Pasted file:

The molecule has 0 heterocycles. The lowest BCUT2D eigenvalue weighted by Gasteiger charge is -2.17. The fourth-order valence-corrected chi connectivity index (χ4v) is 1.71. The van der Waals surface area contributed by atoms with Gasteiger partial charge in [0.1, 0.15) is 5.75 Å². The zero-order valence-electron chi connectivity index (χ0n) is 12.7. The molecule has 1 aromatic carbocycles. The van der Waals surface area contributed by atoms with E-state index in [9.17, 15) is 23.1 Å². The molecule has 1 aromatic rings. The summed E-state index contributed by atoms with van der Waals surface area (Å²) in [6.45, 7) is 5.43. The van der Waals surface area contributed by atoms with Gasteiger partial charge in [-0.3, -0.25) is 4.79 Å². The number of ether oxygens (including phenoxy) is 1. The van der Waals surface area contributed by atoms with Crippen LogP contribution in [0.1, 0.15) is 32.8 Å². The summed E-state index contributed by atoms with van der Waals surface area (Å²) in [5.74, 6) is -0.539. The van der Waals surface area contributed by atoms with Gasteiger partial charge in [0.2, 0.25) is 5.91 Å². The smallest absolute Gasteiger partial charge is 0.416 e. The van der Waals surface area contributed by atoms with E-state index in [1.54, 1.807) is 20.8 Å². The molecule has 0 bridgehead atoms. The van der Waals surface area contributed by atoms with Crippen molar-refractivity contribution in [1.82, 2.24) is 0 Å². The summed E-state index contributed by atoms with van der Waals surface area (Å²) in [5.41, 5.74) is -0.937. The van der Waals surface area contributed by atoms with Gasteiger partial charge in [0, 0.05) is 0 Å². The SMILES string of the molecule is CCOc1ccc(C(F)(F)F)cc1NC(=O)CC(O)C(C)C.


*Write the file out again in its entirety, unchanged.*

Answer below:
The molecule has 0 heterocycles. The lowest BCUT2D eigenvalue weighted by Gasteiger charge is -2.17. The fourth-order valence-corrected chi connectivity index (χ4v) is 1.71. The van der Waals surface area contributed by atoms with Gasteiger partial charge in [0.1, 0.15) is 5.75 Å². The zero-order valence-electron chi connectivity index (χ0n) is 12.7. The molecule has 1 aromatic carbocycles. The van der Waals surface area contributed by atoms with E-state index in [9.17, 15) is 23.1 Å². The molecule has 1 aromatic rings. The summed E-state index contributed by atoms with van der Waals surface area (Å²) in [6.45, 7) is 5.43. The van der Waals surface area contributed by atoms with Gasteiger partial charge in [-0.3, -0.25) is 4.79 Å². The number of ether oxygens (including phenoxy) is 1. The van der Waals surface area contributed by atoms with Crippen LogP contribution in [0.1, 0.15) is 32.8 Å². The summed E-state index contributed by atoms with van der Waals surface area (Å²) in [5.74, 6) is -0.539. The van der Waals surface area contributed by atoms with Gasteiger partial charge in [0.2, 0.25) is 5.91 Å². The smallest absolute Gasteiger partial charge is 0.416 e. The van der Waals surface area contributed by atoms with E-state index in [1.54, 1.807) is 20.8 Å². The molecule has 0 bridgehead atoms. The van der Waals surface area contributed by atoms with Crippen molar-refractivity contribution in [1.82, 2.24) is 0 Å². The summed E-state index contributed by atoms with van der Waals surface area (Å²) in [5.41, 5.74) is -0.937. The van der Waals surface area contributed by atoms with Gasteiger partial charge in [0, 0.05) is 0 Å². The SMILES string of the molecule is CCOc1ccc(C(F)(F)F)cc1NC(=O)CC(O)C(C)C.